Ed Hackett argues that Continental Philosophy has much to teach analytic philosophy in terms of its openness to experience and to its diversity, outside the pretention to being a science, now or in the future . Yet he feels that both Continental and analytic philosophy are currently “in the doldrums”, though for divergent reasons.

Continental Philosophy is characterised, according to Hackett, by attention to cultural horizons, artistic productivity, and relevance to the man in the street. Potentially it is not subject to the analytic doldrums of the “malaise of relevance”. Yet, Hackett repeats the charge, made popular by the (post-)OOO/SR crowd, that Continental Philosophy has become “endless commentary“, mere textual exegesis:

“Continental philosophy is in the doldrums because its very good fortune about responding to interpreting cultural horizons also means that it has become an activity of commenting upon comments about someone else’s comments about Heidegger. It has become textual exegesis without application”.

I think that precisely the contrary is the case, and that there are a multiple lines of research in France that have never gone silent, but that are reaching a new plateau of intensity and of convergence today. Bruno Latour’s book AN INQUIRY INTO MODES OF EXISTENCE is a real gamechanger in Continental Philosophy. It is one of those rare books that open us to wider domains of experience and that radically rethink the whole range of experience and of our ways of conceptualising it. Badiou is working towards the third volume of his BEING AND EVENT trilogy: THE IMMANENCE OF TRUTHS, centred around “subjectivation”, and so containing a new concept of experience as experience of truths. Bernard Stiegler’s on line courses and seminars, and the books that derive from and accompany them, are constantly revising our concept of experience in the light of a post-deconstructive encounter with digital technologies and neuro-power. Laruelle’s “quantum trilogy” (PHILOSOPHIE NON-STANDARD, ANTI-BADIOU, and CHRISTO-FICTION) attempt a revision of our thinking that is the culmination of his non-philosophy project.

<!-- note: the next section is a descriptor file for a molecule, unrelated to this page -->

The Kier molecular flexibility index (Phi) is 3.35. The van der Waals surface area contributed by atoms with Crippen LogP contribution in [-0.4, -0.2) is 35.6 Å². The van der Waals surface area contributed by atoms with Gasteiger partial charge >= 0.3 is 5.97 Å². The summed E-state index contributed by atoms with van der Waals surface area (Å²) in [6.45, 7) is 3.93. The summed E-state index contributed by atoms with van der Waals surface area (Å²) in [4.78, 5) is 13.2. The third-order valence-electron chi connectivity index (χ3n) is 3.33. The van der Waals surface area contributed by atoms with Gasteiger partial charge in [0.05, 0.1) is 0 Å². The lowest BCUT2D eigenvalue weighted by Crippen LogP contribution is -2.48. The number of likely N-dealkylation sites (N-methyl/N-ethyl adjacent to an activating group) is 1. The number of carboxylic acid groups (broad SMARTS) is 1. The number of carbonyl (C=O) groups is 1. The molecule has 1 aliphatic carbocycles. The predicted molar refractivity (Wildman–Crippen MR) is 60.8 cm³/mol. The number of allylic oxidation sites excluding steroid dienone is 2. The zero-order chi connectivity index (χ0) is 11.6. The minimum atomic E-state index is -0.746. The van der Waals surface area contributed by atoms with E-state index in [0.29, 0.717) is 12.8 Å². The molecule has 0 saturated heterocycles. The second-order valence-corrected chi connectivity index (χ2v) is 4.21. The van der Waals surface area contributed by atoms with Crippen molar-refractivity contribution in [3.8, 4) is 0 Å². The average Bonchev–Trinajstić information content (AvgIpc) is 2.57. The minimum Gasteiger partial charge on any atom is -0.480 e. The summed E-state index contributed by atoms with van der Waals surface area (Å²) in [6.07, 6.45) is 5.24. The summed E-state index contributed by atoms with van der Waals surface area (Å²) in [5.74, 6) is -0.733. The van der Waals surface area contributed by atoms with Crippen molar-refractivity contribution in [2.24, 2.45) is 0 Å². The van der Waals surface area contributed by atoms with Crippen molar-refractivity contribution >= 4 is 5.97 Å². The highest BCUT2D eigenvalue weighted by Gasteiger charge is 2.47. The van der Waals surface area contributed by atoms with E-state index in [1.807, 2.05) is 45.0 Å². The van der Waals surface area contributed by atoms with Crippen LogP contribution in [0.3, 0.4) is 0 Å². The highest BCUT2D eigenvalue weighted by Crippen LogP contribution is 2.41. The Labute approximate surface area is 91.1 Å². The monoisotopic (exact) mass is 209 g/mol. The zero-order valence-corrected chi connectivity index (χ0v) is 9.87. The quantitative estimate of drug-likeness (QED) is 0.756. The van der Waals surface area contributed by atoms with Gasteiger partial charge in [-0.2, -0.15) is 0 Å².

None of these ongoing Continental philosophical projects is confined to textual exegesis or to nostalgic ruminations on past thinkers. All four are breaking new paths.

(Note: A recent book by Babette Babich THE HALLELUJAH EFFECT shows that Continental philosophy is going strong in the US as well, and that it contains its own means of opening us to encompass vaster ranges of experience and of rethinking the familiar. Such was already the case with Dreyfus and Kelly’s ALL THINGS SHINING, another relatively unknown yet essential work. Babich breaks new paths, uniting Continental erudition with the contemporary popular relevance that Hackett seems to think is on the wane).

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